What is the procedure for the amendment of state boundaries in India?

Answer By law4u team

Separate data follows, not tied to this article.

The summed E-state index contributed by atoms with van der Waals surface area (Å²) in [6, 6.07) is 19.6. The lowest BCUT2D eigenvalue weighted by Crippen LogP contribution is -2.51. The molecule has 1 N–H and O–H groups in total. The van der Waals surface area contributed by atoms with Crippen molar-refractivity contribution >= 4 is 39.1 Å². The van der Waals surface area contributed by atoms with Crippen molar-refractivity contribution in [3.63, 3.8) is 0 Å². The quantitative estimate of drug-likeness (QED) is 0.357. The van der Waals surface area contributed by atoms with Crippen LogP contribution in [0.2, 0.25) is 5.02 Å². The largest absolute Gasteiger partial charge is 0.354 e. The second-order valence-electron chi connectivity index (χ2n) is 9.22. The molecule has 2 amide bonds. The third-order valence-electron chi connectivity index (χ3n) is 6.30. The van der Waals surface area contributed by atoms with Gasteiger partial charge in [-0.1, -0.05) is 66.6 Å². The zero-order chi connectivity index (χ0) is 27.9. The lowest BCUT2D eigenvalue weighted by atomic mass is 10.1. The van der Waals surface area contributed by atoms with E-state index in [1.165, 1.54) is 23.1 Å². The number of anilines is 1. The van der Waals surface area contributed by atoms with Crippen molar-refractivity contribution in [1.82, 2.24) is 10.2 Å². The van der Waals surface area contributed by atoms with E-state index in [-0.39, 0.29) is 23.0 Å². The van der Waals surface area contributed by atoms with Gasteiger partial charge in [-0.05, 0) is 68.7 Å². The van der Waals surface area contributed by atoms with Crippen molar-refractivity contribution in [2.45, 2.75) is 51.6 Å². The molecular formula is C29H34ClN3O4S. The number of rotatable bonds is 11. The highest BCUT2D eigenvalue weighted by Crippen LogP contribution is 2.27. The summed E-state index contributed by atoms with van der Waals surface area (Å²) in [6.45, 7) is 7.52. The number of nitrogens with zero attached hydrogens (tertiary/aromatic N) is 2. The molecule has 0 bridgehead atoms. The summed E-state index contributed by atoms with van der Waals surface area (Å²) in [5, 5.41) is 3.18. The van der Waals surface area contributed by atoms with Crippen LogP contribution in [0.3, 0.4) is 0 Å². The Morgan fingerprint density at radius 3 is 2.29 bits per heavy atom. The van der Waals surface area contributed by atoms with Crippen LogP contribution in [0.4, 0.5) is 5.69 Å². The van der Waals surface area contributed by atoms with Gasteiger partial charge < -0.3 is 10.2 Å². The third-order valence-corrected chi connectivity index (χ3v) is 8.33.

The procedure for the amendment of state boundaries in India involves a constitutional process that requires the approval of both houses of Parliament. The Constitution of India provides the framework for the creation of new states or alteration of existing state boundaries under Article 3. Here is an overview of the procedure: Initiation of the Proposal: The process typically begins with a proposal for the creation of a new state or alteration of state boundaries. This proposal can originate from various sources, including the President of India, a state government, or through a resolution passed by either house of Parliament. Resolution in the State Legislature: If the proposal is not introduced by the President, it must be supported by a resolution passed by the legislature of the concerned state, requesting Parliament's approval for the creation of a new state or alteration of state boundaries. President's Reference to the Legislature: Before introducing the proposal in Parliament, the President may refer the matter to the legislature of the affected state or states for expressing their views within a specified period. While the President is not bound by the views expressed, this step allows for consultation with the concerned states. Introduction of the Bill in Parliament: Based on the proposal and, if applicable, the views expressed by the concerned state legislature, the Union Government introduces a bill in either house of Parliament. This bill contains the provisions for the creation of a new state or alteration of state boundaries. Approval by Parliament: The bill must be passed by both houses of Parliament, the Lok Sabha (House of the People) and the Rajya Sabha (Council of States), by a simple majority. A simple majority means that the number of members voting in favor of the bill is more than the number of members voting against it. President's Assent: Once the bill is passed by both houses of Parliament, it is presented to the President for assent. The President's assent is necessary for the bill to become law. Constitutional Amendment: If the proposal involves changes to the First Schedule or the Fourth Schedule of the Constitution, which pertain to the names and boundaries of states and the allocation of seats in the Rajya Sabha, a constitutional amendment may be required. Constitutional amendments require a special majority, i.e., a majority of the total membership of each house and a majority of not less than two-thirds of the members present and voting. Notification: After receiving the President's assent, the government issues a notification, and the new state or altered state boundaries come into effect on the date specified in the notification. It's important to note that the process for state boundary alterations is a constitutional process, and the Constitution of India outlines the specific steps and requirements for such changes. Additionally, the alteration of state boundaries is a significant matter that involves careful consideration, consultation, and parliamentary approval.

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